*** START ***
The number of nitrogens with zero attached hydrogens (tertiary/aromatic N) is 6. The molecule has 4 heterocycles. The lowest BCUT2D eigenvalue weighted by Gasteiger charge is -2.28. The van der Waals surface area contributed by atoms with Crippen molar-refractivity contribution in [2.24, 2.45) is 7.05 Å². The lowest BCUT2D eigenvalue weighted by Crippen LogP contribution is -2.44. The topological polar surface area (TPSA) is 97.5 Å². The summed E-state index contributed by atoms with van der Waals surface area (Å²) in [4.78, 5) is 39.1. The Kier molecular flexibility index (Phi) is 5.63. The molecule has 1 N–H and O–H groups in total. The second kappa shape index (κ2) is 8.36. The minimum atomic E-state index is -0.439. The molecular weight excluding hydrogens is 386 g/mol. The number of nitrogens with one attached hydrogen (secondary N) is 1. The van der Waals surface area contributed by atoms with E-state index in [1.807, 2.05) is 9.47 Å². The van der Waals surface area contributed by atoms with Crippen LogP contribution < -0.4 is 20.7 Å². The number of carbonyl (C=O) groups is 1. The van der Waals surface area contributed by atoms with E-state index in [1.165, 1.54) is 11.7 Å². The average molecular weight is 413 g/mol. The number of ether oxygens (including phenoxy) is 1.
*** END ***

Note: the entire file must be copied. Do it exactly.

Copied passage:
The number of nitrogens with zero attached hydrogens (tertiary/aromatic N) is 6. The molecule has 4 heterocycles. The lowest BCUT2D eigenvalue weighted by Gasteiger charge is -2.28. The van der Waals surface area contributed by atoms with Crippen molar-refractivity contribution in [2.24, 2.45) is 7.05 Å². The lowest BCUT2D eigenvalue weighted by Crippen LogP contribution is -2.44. The topological polar surface area (TPSA) is 97.5 Å². The summed E-state index contributed by atoms with van der Waals surface area (Å²) in [4.78, 5) is 39.1. The Kier molecular flexibility index (Phi) is 5.63. The molecule has 1 N–H and O–H groups in total. The second kappa shape index (κ2) is 8.36. The minimum atomic E-state index is -0.439. The molecular weight excluding hydrogens is 386 g/mol. The number of nitrogens with one attached hydrogen (secondary N) is 1. The van der Waals surface area contributed by atoms with E-state index in [1.807, 2.05) is 9.47 Å². The van der Waals surface area contributed by atoms with Crippen LogP contribution < -0.4 is 20.7 Å². The number of carbonyl (C=O) groups is 1. The van der Waals surface area contributed by atoms with E-state index in [1.165, 1.54) is 11.7 Å². The average molecular weight is 413 g/mol. The number of ether oxygens (including phenoxy) is 1.